The Army, foreseeing the increasing global scope of the cyberspace mission, determined it needed an organization solely focused on cyberspace operations. The decision went into the Army Campaign Plan decision point process with the designation, Decision Point 141, and received approval from the Vice Chief of Staff of the Army and the Under Secretary of the Army on 22 December 2009. The Army Chief of Staff approved the decision on 1 February 2010, and directed the establishment of a new separate command with operations centered at Fort Belvoir, Virginia.
A Headquarters, Department of the Army G-3/5/7 Execute Order (No. 155-10), released on 11 May 2010, directed Army Forces Cyber (ARFORCYBER)’s establishment as a separate command. The command was to achieve initial operational capability by 29 June 2010 and full operational capability by 1 October 2010. It was to establish the Army Cyberspace Operations and Integration Center (ACOIC) at Fort Belvoir no later than the 3rd Quarter of FY 2010 and assume operational control of Network Enterprise Technology Command (NETCOM)/9th Signal Command (Army) and Intelligence and Signal Command (INSCOM) for cyberspace operations, and operational control of several 1st Information Operations (IO) Command (Land) elements.
On 21 May, the Army announced the establishment of a new ARFORCYBER Headquarters within the National Capitol Region by October 2010. On 30 June, the Army’s interim ARFORCYBER declared initial operating capability for the ACOIC at Fort Belvoir.
On 1 October 2010, the Army designated the new three-star command as ARCYBER, an operational–level Army force, reporting directly to Headquarters, Department of the Army, and receiving the lineage and honors of the former Second Army. The command operated with an authorized complement of 561 personnel who were assigned at Fort Belvoir and Fort Meade, pending a final stationing decision. The total command strength included approximately 21,000 Soldiers, Department of the Army Civilians and Contractors located worldwide. The command brought an unprecedented unity of effort and synchronization of all Army forces operating within the cyber domain.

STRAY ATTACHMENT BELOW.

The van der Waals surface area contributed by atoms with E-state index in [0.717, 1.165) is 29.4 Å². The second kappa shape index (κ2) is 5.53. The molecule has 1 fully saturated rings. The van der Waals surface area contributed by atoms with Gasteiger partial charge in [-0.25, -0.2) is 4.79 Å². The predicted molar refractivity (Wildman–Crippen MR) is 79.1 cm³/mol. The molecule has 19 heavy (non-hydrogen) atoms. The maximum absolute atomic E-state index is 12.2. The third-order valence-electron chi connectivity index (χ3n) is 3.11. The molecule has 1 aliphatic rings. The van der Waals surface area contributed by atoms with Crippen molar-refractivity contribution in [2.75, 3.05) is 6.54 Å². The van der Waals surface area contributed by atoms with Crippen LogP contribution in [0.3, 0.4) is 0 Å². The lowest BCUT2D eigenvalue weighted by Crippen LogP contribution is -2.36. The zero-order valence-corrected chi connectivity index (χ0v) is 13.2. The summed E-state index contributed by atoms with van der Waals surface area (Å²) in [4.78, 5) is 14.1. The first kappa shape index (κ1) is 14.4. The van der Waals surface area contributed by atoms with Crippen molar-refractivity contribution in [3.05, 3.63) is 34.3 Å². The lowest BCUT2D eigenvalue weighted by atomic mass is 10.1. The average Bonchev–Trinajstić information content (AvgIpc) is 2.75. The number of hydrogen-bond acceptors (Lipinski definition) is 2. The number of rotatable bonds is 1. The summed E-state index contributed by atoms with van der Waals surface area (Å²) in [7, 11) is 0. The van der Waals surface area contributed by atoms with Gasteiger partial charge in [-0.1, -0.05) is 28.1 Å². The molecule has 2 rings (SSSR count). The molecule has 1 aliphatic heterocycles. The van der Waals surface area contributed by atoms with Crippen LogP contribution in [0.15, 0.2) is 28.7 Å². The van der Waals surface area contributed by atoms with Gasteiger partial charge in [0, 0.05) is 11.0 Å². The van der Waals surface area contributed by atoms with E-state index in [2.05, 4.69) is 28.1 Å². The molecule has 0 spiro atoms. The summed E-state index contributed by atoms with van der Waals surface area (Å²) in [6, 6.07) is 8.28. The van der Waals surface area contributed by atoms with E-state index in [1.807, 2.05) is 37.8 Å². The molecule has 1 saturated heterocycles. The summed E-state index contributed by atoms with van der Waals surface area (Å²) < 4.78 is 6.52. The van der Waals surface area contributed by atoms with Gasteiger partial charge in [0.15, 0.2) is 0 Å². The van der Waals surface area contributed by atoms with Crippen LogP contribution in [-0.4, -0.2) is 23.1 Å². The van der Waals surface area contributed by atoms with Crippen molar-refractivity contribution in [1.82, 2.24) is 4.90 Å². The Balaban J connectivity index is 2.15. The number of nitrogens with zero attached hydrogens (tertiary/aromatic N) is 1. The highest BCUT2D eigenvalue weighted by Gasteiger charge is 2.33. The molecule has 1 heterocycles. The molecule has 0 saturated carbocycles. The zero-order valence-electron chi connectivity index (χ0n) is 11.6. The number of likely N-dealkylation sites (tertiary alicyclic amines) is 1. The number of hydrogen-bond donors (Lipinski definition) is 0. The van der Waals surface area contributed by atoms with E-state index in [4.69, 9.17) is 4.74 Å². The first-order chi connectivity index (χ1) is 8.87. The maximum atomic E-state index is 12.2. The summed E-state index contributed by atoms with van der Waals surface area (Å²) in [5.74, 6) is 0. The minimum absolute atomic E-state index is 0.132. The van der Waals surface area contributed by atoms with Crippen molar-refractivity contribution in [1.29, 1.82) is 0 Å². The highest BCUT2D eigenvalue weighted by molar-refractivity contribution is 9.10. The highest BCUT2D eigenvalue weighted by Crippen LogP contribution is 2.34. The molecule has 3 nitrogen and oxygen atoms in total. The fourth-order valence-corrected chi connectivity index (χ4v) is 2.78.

The major changes under ARCYBER were primarily in the new organizational alignment of essential functions and the establishment of the ACOIC. For example, ARCYBER better aligned INSCOM’s cyber intelligence and offense forces and placed them under ARCYBER operational control. The ACOIC served as ARCYBER’s single recognized operations center, further evolving the Army’s decade-long effort to blend complimentary functions of the Army Global Network Operations and Security Center and 1st IO Command (Land), both of which joined under a single one-star director of operations reporting directly to the ARCYBER commander. Although the mechanics of the overall mission remained largely the same, the ACOIC ensured less discernible separation in how they were carried out, better integrating capabilities across the board.
ARCYBER’s primary mission was to support USCYBERCOM in defending Department of Defense networks and the Nation, which meant operating in a joint environment that included not just USCYBERCOM, the Component Commands, and the Army’s sister Service Components, but also other departments, agencies, and private entities. Therefore, as USCYBERCOM established its operating procedures, ARCYBER also concurrently needed to establish and develop effective linkages with the Army’s sister Services, which translated into growing ARCYBER’s intelligence and cyber operations capabilities. The command also needed to establish internal processes and procedures within and between the Defense Department's cyber organizations to enable cyberspace activities under various authorities to work in concert with each other to more effectively support cyber operations.